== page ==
The summer solstice usually brings on a melancholy. I love light evenings. I know the darkness is a long way off, but that knowing doesn’t stop the sadness that accompanies its approach.
This year though is such a mess that I was able to enjoy the longest day without the dip.
Our little cove doesn’t have high cliffs, but they’re enough to bring an early sunset. On the 21st we ate our dahl and red cabbage on the porch of one of the hovels as the sun dipped under at 8.30pm. It was the close to one of the most perfect days I can remember.
There are no mosquitos here so we have had the windows open to the stars night after night. Cool breeze. Lapping sea. A million tiny lights in the sky.
Do we have to leave?
Clean up. Thank you.
Our way of thanking our hosts is usually to do a beach clean. It’s easy, satisfying, and does some good.
At Limnionas we took it one stage further. There is a little toilet block, and it had cleaning materials. By the time we’d finished our three day stay it was sparkling clean, and we were pleased with our work.
Greece doesn’t like to rush at things.
Decades after other European countries banned the sale of over the counter antibiotics Greece has announced that it will do the same.
To prevent revolt there’s a three month notice period. You can be sure the Greek mamas will clear every one of the country’s pristine pharmacies of stocks before then.
The ancient capital of the island was built inland at the confluence of two deep craggy gorges. For years Paliohora was unassailable, in part because it was hidden from view of the coast. But in 1537 a Turkish fleet led by the fearsome sounding Barbarossa attached and destroyed the city.
Today you can wind peacefully down a narrow lane, decorated in the island’s summer colour scheme of yellow gorse and purple thyme, to explore the remains. Were someone to set out to build their church on the very edge of a precipice today we’d question their sanity and wonder if money had gone to their head. In Paliohora almost every building has one or more sides built onto the edge of cliffs that plummet 100m to the valley floor.
Everything is open. The worse drops may have a stretch of rusted chicken wire to dissuade children from launching themselves into space, but every footfall is perilous. It’s fascinating, there’s hardly any signage, and all the better for the fact that coming across it feels like a discovery.
It’s a small island. Monday was a long drive taking in the west coast, the old capital and ending on the east, yet we only covered 31 miles. From the resort of Agia Pelagia (more restaurants open than people. Pretty. Empty) there’s a 4km red dirt track to Lagarra Beach and the small lake at the mouth of the capital’s gorge. It was ours. It is ours. We’re still here.
I won’t rest until I have got the van back up the track though. Had it rained this spot would have become home for a considerable time.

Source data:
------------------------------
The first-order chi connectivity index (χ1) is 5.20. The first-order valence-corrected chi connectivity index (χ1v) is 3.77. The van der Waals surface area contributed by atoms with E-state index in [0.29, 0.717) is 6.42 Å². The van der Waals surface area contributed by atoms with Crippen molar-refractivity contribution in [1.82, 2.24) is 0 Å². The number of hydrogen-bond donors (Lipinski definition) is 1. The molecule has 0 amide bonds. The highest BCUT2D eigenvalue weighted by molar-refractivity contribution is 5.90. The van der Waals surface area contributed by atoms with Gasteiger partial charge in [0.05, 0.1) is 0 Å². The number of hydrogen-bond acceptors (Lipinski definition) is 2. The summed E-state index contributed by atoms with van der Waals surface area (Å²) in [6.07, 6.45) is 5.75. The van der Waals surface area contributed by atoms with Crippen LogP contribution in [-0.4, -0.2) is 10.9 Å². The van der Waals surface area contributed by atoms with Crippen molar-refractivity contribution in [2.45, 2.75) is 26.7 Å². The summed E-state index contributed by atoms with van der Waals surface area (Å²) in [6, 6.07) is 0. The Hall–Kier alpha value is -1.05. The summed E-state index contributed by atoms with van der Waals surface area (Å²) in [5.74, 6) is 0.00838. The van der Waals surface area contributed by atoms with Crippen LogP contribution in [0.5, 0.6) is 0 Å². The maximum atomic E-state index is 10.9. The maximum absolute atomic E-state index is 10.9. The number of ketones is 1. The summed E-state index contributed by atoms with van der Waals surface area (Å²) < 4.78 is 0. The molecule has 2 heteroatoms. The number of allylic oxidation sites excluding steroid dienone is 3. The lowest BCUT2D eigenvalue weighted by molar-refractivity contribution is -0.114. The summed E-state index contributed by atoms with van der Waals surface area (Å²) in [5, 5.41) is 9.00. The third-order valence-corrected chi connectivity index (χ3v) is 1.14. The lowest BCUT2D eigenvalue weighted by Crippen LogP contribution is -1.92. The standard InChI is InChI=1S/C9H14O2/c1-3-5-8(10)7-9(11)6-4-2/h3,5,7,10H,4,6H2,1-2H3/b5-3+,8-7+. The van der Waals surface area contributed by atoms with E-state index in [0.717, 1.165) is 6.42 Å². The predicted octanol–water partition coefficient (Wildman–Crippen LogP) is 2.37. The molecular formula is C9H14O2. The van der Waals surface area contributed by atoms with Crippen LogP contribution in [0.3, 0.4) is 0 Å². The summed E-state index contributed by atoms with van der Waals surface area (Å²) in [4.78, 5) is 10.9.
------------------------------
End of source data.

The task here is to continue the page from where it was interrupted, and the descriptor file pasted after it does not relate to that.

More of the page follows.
After what felt like a holiday week we rolled down to the harbour at Diakofti, bought our tickets, then joined the random assortment of vehicles waiting for the ferry. Although they do this daily there never seems to be a system. Cars are used to push onto the ferry just as trollies are at the supermarket checkout. It all happens in slow motion and it all works in the end.
Kithira is beautiful. Its 40 villages are more pretty than you’ll see in most places. Its beaches are smarter. Apparently it’s as quiet as we experienced for most of the year, but busy with Italians in July and August. It’s not as friendly or as generous as Crete, but the spirit of Crete is special indeed.
Ahead, on the mainland, there are roads big enough for two vehicles. We’ll probably change up to sixth gear for the first time in a week. There’ll be shops. People. It’ll be easier, but we’ll miss our island jewel.
There follows a little thought stream that I’m working with at the moment. Typing it, knowing someone might read it, has helped focus my mind. I’ll be grateful for anyone’s comments.
*Authentic. It’s a term I struggle with. We live in what some consider to be the last authentic Cornish town. But it’s only ‘last’ in that there’s nothing further west of us. Change is constant. A sense of place comes mostly from people, followed by landscape, and then arrangement of the stones that we live in.
We’re born, and that changes the place we’re born into, we move, and by doing so we change the place we move to. We die and that leaves a hole, another change.
When was St Just (or anywhere) authentic?
Was it in the mid 1800s when the Tin Rush was at its height? Back then slave labour forced men down the pits to work in dreadful conditions while their families struggled in disease ridden hovels. Most died very young while just a few grew phenomenally rich.
Was it the earliest time I can remember? That was the 1970s. Then there were farmers working their West Penwith fields with horses. That sounds authentic. It looks wonderful in films, but if I mention it nostalgically to mother she’ll put me right and tell me how hard their lives were then (in Redruth for us).
I considered for a while the church, probably the closest the town has to a constant, it certainly looks ancient. The first church was built there in 1334, but completely rebuilt within 200 years. At some stage the frescos were plastered over, then at a later date they were rediscovered. There was a massive investment in heating. The roof was replaced, and now is being replaced again.
It’s impossible, but let’s imagine that the church remained exactly as it was first built until now. It would still be a completely different place by virtue of its altered standing in society and the utterly different views of its congregation.
In years gone by our slate came from Delabole, our granite from Castle an Dinas. Now the slate comes from Brazil and the granite from Portugal. The deeper you dig, the deeper the answer sinks.
You get the idea. Authentic can only be original.
It is our duty to conserve using the very best materials available, where ‘best’ is a meeting of affordable and environmentally sustainable (another subject for debate).
Conservation depends on change. It’s a difficult concept. The attractiveness of change is subjective.